School-Based Assessment

Schools should establish a structured policy of school-based testing in order to identify and monitor the progress of pupils with special educational needs. This structure should include the training of key personnel, agreed procedures for selecting the tests, deciding when to administer, managing the data and acting on the results.

1.   Early Screening Tests

Pupils with possible learning difficulties and special educational needs should be identified and assessed as early as possible.  The earlier that action is taken, the more responsive the pupil is likely to be.  To assist with early identification, use can be made of formal tests. There are numerous tests which can help teachers to identify factors thought to facilitate or hinder progress in learning literacy.  In particular, recent research establishing the importance of early phonological development suggests that any early screening should include a look at phonological skills.

Base-line assessment gives a picture of the pupil's development and learning when they start school and helps in planning appropriate teaching and learning experiences. 

Standardised tests are extensively used in schools for screening.  A wide range of tests is available, so care should be taken in selecting a test appropriate to the age and ability of the pupils.  In order to provide continuity of assessment a whole school policy on annual screening should be established. The assumption is that the screening will detect both avoidable cases of potential literacy difficulty and remediable cases of actual literacy difficulty. (LINK: See List of Tests in the Library Section)

2.  Diagnostic Assessment

Further diagnostic assessment may be necessary where a pupil has been identified as possibly having specific difficulties.  Diagnostic assessment can provide a profile of the pupil's strengths and weaknesses and enable the development of an individual educational plan appropriate to the pupil's needs. However, scores obtained from a diagnostic assessment often have limited psychometric validity as the content of each test is dependant on the specific theories of the test constructors as to what factors cause a specific learning difficulty.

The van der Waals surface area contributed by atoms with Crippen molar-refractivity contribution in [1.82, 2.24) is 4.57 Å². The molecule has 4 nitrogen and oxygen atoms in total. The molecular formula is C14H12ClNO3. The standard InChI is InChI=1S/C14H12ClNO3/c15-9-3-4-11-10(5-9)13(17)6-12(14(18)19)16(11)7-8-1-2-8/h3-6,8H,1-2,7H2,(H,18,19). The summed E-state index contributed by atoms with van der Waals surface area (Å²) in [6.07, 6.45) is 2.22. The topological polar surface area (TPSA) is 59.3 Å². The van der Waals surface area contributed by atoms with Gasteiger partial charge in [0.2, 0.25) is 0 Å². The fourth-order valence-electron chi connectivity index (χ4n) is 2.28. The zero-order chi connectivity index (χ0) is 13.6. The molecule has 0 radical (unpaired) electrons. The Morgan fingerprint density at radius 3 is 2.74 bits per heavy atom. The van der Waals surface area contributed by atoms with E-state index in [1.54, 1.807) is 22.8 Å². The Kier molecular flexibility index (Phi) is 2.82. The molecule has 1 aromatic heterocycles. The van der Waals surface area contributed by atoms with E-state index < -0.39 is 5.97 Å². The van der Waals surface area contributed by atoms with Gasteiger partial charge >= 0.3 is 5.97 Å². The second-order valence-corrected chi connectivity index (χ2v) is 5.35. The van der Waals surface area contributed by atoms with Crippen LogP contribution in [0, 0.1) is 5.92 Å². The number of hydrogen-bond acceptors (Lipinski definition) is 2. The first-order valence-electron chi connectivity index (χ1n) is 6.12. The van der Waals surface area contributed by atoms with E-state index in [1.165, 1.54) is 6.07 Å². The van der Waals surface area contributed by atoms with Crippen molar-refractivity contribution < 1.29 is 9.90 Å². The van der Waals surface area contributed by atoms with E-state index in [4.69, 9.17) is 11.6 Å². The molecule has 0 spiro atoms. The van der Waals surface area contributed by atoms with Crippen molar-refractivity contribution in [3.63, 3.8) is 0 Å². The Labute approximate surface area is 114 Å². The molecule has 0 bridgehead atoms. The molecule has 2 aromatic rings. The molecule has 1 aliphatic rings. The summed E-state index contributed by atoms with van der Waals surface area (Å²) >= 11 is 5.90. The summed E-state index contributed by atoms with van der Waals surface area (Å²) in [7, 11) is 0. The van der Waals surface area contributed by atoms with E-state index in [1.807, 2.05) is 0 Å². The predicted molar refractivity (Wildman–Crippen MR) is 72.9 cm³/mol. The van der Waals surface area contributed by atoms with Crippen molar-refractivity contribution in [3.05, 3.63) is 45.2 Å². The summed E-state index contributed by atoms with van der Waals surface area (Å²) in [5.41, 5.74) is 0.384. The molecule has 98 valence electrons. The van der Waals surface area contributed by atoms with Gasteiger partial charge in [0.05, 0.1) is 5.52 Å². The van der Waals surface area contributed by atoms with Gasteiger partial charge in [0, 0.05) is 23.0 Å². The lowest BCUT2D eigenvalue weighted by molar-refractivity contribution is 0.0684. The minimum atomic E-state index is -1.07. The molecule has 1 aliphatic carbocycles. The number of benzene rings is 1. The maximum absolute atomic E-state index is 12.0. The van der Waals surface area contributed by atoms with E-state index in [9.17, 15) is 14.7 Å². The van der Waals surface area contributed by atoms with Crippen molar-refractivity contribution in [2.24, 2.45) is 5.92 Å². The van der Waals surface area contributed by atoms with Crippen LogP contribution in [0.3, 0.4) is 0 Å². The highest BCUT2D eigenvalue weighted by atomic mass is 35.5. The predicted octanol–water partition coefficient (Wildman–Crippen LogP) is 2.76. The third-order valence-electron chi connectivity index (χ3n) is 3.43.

Diagnostic tests are available as packages such as the widely-used, but now dated Aston Index or the Dyslexia Screening Test or as diagnostic tests tapping one specific element associated with dyslexia, e.g. the Non-Word Reading Test or the Phonological Assessment Battery.

Diagnostic tests may also be used to assess progress in the mastery of specific skills such as

·       letter name knowledge

·       word reading ability

·       non-word reading ability

·       phonemic awareness

·       naming speed

·       phonic knowledge

·       reading fluency

·       spelling skills

·       auditory verbal memory

·       auditory discrimination skills

·       motor skills

(LINK : See List of Tests in The Library section )

3.   Assessing / Monitoring Progress

The testing of literacy skills is no more than the careful sampling of some important aspects of a pupil’s reading-related behaviour. This assessment can be done informally through a teacher’s observation or more formally. There is a wide range of objective standardised tests that may be used to measure progress in literacy development. (LINK: See List of Tests in The Library section). Both formal and informal monitoring of reading-related behaviour are important and are not mutually exclusive.

Results are more reliable when more than one test is given and attainment is measured by a composite score.

The teacher, who is interested in the diagnosis and treatment of reading difficulties, should ask a number of related questions including:

1.   What exactly is the pupil’s difficulty?

2.   What could be causing the problem?

3.   Can anything be done to help the pupil overcome the difficulty?

4.   Specifically what can I do to help the pupil?

5.   How effective is the help given?

6.   How adequate was the original diagnosis?